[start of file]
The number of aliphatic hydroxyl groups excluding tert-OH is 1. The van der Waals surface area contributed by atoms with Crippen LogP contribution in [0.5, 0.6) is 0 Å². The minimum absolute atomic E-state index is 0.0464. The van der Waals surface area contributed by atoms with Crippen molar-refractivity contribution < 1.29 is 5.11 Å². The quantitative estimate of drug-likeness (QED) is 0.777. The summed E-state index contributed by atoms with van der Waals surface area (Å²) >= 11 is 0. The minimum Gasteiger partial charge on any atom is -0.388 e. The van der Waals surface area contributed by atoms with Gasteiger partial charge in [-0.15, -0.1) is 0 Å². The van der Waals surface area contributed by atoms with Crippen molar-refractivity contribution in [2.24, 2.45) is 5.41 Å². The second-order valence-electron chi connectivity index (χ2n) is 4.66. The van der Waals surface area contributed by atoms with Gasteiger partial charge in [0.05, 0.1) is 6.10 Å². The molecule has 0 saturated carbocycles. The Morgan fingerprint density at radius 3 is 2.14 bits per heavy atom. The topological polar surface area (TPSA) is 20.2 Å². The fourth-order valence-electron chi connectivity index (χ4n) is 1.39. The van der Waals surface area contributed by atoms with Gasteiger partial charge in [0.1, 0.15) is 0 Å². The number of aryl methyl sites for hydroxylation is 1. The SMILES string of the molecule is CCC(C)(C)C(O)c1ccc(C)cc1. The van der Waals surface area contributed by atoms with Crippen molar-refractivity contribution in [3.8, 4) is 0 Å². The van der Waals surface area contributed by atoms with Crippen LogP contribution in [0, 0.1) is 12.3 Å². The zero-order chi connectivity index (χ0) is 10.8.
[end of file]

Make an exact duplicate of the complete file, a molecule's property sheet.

The number of aliphatic hydroxyl groups excluding tert-OH is 1. The van der Waals surface area contributed by atoms with Crippen LogP contribution in [0.5, 0.6) is 0 Å². The minimum absolute atomic E-state index is 0.0464. The van der Waals surface area contributed by atoms with Crippen molar-refractivity contribution < 1.29 is 5.11 Å². The quantitative estimate of drug-likeness (QED) is 0.777. The summed E-state index contributed by atoms with van der Waals surface area (Å²) >= 11 is 0. The minimum Gasteiger partial charge on any atom is -0.388 e. The van der Waals surface area contributed by atoms with Gasteiger partial charge in [-0.15, -0.1) is 0 Å². The van der Waals surface area contributed by atoms with Crippen molar-refractivity contribution in [2.24, 2.45) is 5.41 Å². The second-order valence-electron chi connectivity index (χ2n) is 4.66. The van der Waals surface area contributed by atoms with Gasteiger partial charge in [0.05, 0.1) is 6.10 Å². The molecule has 0 saturated carbocycles. The Morgan fingerprint density at radius 3 is 2.14 bits per heavy atom. The topological polar surface area (TPSA) is 20.2 Å². The fourth-order valence-electron chi connectivity index (χ4n) is 1.39. The van der Waals surface area contributed by atoms with Gasteiger partial charge in [0.1, 0.15) is 0 Å². The number of aryl methyl sites for hydroxylation is 1. The SMILES string of the molecule is CCC(C)(C)C(O)c1ccc(C)cc1. The van der Waals surface area contributed by atoms with Crippen molar-refractivity contribution in [3.8, 4) is 0 Å². The van der Waals surface area contributed by atoms with Crippen LogP contribution in [0, 0.1) is 12.3 Å². The zero-order chi connectivity index (χ0) is 10.8.